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Weekender 7/12/19

July 12, 2019 Weekender 2 Comments


Weekly News Recap

  • Corepoint Health and Rhapsody merge.
  • Waystar acquires Digitize.AI.
  • OmniSys acquires Strand Clinical Technologies.
  • Provident St. Joseph Health and Microsoft announce plans to turn a Seattle-area hospital into a Microsoft-powered “hospital of the future.”
  • IBM closes its $34 billion acquisition of Red Hat.
  • ONC announces that Executive Director Steve Posnack, MS, MHS will become deputy national coordinator when Jon White, MD steps down in mid-August.
  • Providence St. Joseph Health says it plans to create a billion-dollar business from its Engage, Bluetree, Epic Community Connect, and other non-clinical projects, also noting that it will replace Meditech in its acquired hospitals that are using it.

Best Reader Comments

As a customer, we had contractual requirements to stay at Current or Current-1 versions, 20+ years ago. IIRC, you could still run on even older versions but there was a maintenance fee premium to pay then. I’ve always thought this type of agreement struck a fair balance. It allows customers to keep the doors open and lights on even under difficult conditions. Meanwhile it creates a clear incentive to stay current and shows that the vendor places significant value on doing so. (Brian Too)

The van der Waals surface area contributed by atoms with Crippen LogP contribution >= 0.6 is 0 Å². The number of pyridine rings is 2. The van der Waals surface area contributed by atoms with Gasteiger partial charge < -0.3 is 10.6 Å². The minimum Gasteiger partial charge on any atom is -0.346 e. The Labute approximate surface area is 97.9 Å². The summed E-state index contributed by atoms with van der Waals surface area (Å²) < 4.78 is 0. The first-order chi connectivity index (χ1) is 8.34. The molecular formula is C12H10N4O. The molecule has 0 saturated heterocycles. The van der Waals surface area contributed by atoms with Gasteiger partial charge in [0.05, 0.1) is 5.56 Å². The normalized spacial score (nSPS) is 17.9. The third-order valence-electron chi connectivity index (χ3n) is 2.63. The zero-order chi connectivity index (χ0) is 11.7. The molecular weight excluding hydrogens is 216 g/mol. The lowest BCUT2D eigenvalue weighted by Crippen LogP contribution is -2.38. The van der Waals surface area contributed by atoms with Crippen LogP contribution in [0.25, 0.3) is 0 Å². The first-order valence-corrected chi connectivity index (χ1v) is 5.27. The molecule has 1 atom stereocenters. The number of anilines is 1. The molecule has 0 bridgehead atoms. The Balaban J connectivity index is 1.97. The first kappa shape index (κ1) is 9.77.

Another hospital of the future! Guess we were overdue for another new one. Twenty years from now if someone as industrious as Vince Ciotti wants to write the next history of EMR/HIS, all they will have to do is take Vince’s PowerPoints and put in the new vendor names. I hate too say it, but after 40+ years in the healthcare IT world, information technology can’t reform healthcare. People created this mess and only people (not computers, software, AI, or blockchain) can fix it. (Frank Poggio)

As a physician, I am sure you’d like it much more if someone else input factors about your patient into the EHR. Preferably someone who is not two steps removed from the source of the information. How about the patient? Citing Neal Patterson as Mr. H did just today, make the patient truly part of the team, not just an observer through a read-only portal. (Harry Solomon)

The intense rivalry among EHR venders made Epic, Allscripts, Meditech, and the others to push their limits to give providers the tools save lives, make patients healthier, and standardize processes. The healthcare industry would not been the same if it weren’t for Neal and his life’s work. His legacy reaches beyond Cerner. It’s deep within the clients, competitors, and his many protégés. R.I.P. Mr. Patterson. (King Solomon)